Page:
BORN IN 1881, J. Gresham Machen grew up in an educated, well-to-do Presbyterian family in Baltimore. He majored in classics at Johns Hopkins University and graduated first in his class in 1901. He then entered the graduate program but after one year enrolled in Princeton Seminary. Following his graduation in 1905, he studied in Germany for a year and then returned to Princeton Seminary as a professor of New Testament in 1906.
Gresham Machen was known for his serious research and scholarly writing on various New Testament topics. He also became known for his defense of conservative theology, especially the authority of Scripture. After publishing Christianity and Liberalism in 1923, he became a nationally recognized figure. He maintained that liberalism was not a variety of Christianity but was instead an entirely different religion.
“Liberalism appeals to man’s will, while Christianity announces, first, a gracious act of God.” He argued that historical Christianity had always been rooted in the saving acts of Christ’s death and resurrection, whereas liberal Protestantism reduced Christianity to a set of general religious principles regarding the moral teachings of Jesus.
These beliefs caused Machen to become a controversial figure both at Princeton Seminary and within his denomination, the Presbyterian Church U.S.A., as these institutions were beginning to shift toward a more liberal theological stance. Princeton’s drift into liberalism was heartbreaking for Machen, who fought hard to keep the seminary committed to the creeds of the Presbyterian Church. He pleaded with the seminary faculty to stand for “the full truthfulness of the Bible as the Word of God and for the vigorous defense and propagation of the Reformed or Calvinistic system of doctrine, which is the system of doctrine that the Bible teaches.”
It was a losing battle. Princeton officially reorganized in 1929 to ensure a more inclusive theological curriculum. This left Machen and other Reformed professors worried about the lack of evangelical training for future Presbyterian ministers. In response, Machen and other Reformed faculty members left Princeton and founded Philadelphia’s Westminster Theological Seminary, an institution that would stand for theological orthodoxy and academic excellence. Gresham Machen was a professor of New Testament there until his death.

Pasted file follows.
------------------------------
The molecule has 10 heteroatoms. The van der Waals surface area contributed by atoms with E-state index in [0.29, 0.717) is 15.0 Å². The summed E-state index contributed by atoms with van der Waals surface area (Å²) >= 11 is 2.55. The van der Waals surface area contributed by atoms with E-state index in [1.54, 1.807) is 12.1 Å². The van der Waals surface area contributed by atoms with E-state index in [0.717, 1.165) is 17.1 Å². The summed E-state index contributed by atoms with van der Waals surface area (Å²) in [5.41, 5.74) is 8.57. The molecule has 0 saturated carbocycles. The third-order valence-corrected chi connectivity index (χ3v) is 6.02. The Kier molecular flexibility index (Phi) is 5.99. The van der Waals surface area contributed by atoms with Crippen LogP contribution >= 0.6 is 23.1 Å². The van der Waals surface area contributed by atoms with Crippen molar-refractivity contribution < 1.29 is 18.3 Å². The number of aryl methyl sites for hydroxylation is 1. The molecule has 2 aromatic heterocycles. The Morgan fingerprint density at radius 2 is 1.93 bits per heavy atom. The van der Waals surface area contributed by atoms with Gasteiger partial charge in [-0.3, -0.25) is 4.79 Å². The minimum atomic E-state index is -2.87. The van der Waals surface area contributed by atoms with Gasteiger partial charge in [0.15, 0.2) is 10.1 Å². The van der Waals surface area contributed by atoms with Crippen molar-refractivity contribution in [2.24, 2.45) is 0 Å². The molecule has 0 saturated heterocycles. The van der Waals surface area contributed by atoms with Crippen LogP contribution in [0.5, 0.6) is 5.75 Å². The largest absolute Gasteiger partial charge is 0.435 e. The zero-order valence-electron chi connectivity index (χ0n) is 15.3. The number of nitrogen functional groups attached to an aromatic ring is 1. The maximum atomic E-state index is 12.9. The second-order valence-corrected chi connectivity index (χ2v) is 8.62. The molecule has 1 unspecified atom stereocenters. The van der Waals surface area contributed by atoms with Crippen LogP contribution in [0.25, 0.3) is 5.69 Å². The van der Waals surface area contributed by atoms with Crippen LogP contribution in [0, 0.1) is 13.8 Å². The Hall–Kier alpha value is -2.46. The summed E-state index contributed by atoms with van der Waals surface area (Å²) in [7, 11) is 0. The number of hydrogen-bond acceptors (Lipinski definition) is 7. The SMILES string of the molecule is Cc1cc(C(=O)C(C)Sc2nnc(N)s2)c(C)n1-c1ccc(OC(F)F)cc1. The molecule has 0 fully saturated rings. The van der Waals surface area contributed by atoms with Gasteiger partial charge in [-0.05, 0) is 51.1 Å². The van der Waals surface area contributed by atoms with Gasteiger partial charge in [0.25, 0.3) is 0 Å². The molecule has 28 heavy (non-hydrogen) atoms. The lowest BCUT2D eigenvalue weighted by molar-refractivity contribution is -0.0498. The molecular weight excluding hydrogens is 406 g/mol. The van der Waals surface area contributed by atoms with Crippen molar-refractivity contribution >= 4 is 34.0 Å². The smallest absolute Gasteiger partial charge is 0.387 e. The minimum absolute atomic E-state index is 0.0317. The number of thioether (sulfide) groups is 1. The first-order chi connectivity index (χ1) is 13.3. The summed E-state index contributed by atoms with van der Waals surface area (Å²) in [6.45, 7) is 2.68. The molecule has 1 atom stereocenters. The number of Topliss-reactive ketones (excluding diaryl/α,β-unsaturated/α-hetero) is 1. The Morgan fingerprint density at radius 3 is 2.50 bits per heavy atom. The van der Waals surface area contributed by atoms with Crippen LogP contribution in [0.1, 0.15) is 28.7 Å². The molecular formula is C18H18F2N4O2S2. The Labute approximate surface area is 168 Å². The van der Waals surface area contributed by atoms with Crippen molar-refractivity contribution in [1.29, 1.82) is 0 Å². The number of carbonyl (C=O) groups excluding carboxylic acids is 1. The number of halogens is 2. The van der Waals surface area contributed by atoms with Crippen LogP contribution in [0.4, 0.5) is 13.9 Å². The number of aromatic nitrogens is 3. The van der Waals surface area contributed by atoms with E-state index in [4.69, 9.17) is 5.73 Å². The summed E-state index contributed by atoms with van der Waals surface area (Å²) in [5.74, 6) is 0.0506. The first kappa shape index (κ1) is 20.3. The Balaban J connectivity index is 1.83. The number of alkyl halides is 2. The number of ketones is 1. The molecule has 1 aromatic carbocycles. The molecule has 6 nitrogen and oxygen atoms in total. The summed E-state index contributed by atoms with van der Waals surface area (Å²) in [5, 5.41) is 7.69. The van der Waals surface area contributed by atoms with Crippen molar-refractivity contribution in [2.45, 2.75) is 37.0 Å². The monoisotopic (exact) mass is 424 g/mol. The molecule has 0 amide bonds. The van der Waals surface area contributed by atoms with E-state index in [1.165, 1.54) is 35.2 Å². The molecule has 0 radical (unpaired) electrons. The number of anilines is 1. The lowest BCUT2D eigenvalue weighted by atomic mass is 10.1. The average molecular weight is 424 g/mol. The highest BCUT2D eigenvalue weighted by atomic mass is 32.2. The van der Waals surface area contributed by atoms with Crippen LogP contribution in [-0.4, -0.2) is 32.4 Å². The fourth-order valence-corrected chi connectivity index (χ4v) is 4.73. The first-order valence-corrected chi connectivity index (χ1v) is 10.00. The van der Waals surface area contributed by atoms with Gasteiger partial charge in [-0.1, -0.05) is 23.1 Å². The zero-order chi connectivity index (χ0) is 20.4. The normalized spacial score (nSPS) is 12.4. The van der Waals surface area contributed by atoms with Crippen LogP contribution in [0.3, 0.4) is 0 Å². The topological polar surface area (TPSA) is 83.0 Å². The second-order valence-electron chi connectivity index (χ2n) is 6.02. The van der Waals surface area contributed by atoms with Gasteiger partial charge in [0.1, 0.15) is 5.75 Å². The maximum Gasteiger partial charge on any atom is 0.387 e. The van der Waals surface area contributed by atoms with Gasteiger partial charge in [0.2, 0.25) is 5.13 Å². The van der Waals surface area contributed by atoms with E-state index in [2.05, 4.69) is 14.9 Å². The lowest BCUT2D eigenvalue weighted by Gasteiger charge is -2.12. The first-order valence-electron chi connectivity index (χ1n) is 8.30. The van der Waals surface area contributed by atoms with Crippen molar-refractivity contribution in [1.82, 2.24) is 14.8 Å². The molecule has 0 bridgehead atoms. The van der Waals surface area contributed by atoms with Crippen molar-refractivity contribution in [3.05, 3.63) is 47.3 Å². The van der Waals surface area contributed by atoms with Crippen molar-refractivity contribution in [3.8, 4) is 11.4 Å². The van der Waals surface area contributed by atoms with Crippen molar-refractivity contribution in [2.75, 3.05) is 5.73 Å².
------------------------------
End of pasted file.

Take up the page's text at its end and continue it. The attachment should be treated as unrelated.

At Westminster, Machen continued to fight liberalism within the Presbyterian Church. In 1933 he helped form the conservative Independent Board for Presbyterian Foreign Missions in order to counteract the liberalism that was infiltrating Presbyterian foreign missions. The Presbyterian General Assembly rejected this new mission board, and in 1935 Machen was tried and suspended from the ministry of the Presbyterian Church for refusing to break his ties to the Independent Board.
Machen then played a central role in founding a new denomination, the Presbyterian Church of America (later the Orthodox Presbyterian Church), which over time continued to uphold theological orthodoxy.
While speaking in Bismarck, North Dakota, in December 1936, Machen came down with pneumonia, yet he continued preaching even though it was extremely cold and he was very sick. Finally he was hospitalized. When a friend visited him New Year’s Eve, Machen told him about a vision of heaven he had had in the hospital: “Sam, it was glorious, it was glorious.” He died the next day on January 1, 1937.
Respond to Gresham Machen’s statement that “liberalism appeals to man’s will, while Christianity announces . . . a gracious act of God.” Where does your church or denomination stand on the conservative/liberal theological continuum? Where do you stand?
What we do see is Jesus, who for a little while was given a position “a little lower than the angels”; and because he suffered death for us, he is now “crowned with glory and honor.” Yes, by God’s grace, Jesus tasted death for everyone. 10 God, for whom and through whom everything was made, chose to bring many children into glory. And it was only right that he should make Jesus, through his suffering, a perfect leader, fit to bring them into their salvation.
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